It seems Norwich now have a unique trade in being able to offer too much entertainment – not a complaint, but certainly something to consider.
4 – Change is an act of balance
Whether it’s a lesson from last season or just a change in approach, there has been a recurring theme with Daniel Farke this season – to make as few team changes as possible.
It hit its peak on Saturday with Ben Godfrey’s arrival as a left-back – I’d argue effectively to make one team change in place of the injured Jamal Lewis, rather than switching Max Aarons from his right-back berth and being forced into two.
That decision was part of Saturday’s make-up but ultimately caused no profound, decisive issue – and that is a huge compliment to Godfrey.
But with the injuries and fixtures mounting, the perceived need for changes is going to grow. I can hear Grant Hanley’s teeth gnawing from my desk.
Farke must now be at his astute best: keeping City’s flow, style and supreme progress – alongside the right changes to freshen and invigorate. This is where he earns his money.
5 – Rams raids could yet be a weapon
There has always been something about Frank Lampard that screams managerial success. He speaks so well, garners good will and you imagine his players love playing for him. I certainly got the impression the officials were enjoying officiating for him on Saturday.
The Rams do also have an inexperienced boss and a fair few inexperienced players, but boy is there some superb talent at their disposal too.
Away from focusing on all things yellow, at times Derby threatened to rip Norwich apart with the sort of quality not many sides at this level possess – in fairness, most aren’t Derby players either but that happens.
Derby actually beat West Brom 4-1 at The Hawthorns back in October, and have now scored four at Carrow Road. The next top-three side they will play away from Pride Park is Leeds on Friday week – when another four-goal win would be welcome.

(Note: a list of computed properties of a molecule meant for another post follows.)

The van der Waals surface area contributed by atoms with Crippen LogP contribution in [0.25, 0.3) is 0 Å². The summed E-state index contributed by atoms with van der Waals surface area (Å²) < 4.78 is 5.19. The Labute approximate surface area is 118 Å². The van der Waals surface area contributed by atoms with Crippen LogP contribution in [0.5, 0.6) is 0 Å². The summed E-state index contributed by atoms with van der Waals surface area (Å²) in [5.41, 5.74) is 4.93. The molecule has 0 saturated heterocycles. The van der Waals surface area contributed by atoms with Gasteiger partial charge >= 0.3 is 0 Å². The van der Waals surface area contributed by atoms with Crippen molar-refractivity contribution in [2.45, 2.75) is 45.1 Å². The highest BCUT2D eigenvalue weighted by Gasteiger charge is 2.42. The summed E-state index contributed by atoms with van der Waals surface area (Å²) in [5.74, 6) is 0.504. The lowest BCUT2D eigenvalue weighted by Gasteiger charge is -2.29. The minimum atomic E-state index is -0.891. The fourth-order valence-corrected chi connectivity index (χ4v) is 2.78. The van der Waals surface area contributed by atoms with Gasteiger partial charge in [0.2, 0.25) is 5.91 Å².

You wouldn’t back against them getting it either.
6 – Bees test is as big as they come
So here we are then, at the dawn of 2019 – a new year when all we want to see is a repeat of the form, style and swagger that said goodbye to its predecessor.
For my money and without wishing to add undue pressure – they say they don’t feel it so that shouldn’t be an issue – the New Year’s Day trip to west London is the biggest game of City’s season so far.
West Brom, Birmingham, Sheffield United, Leeds and the derby against Ipswich all follow. All will be enthralling, important, draining – but going into that run with a response to Saturday’s loss is key; especially with so many injuries being dealt with.
There is also the wider perception. Quest’s TV highlights floated City’s upcoming games with a glint in their eye that this is where the surprise package unravels.
And yet, so much this season has said one jolt won’t stop the juggernaut; that the belief of fans and players runs deeper than one scar. Here’s to proving just that.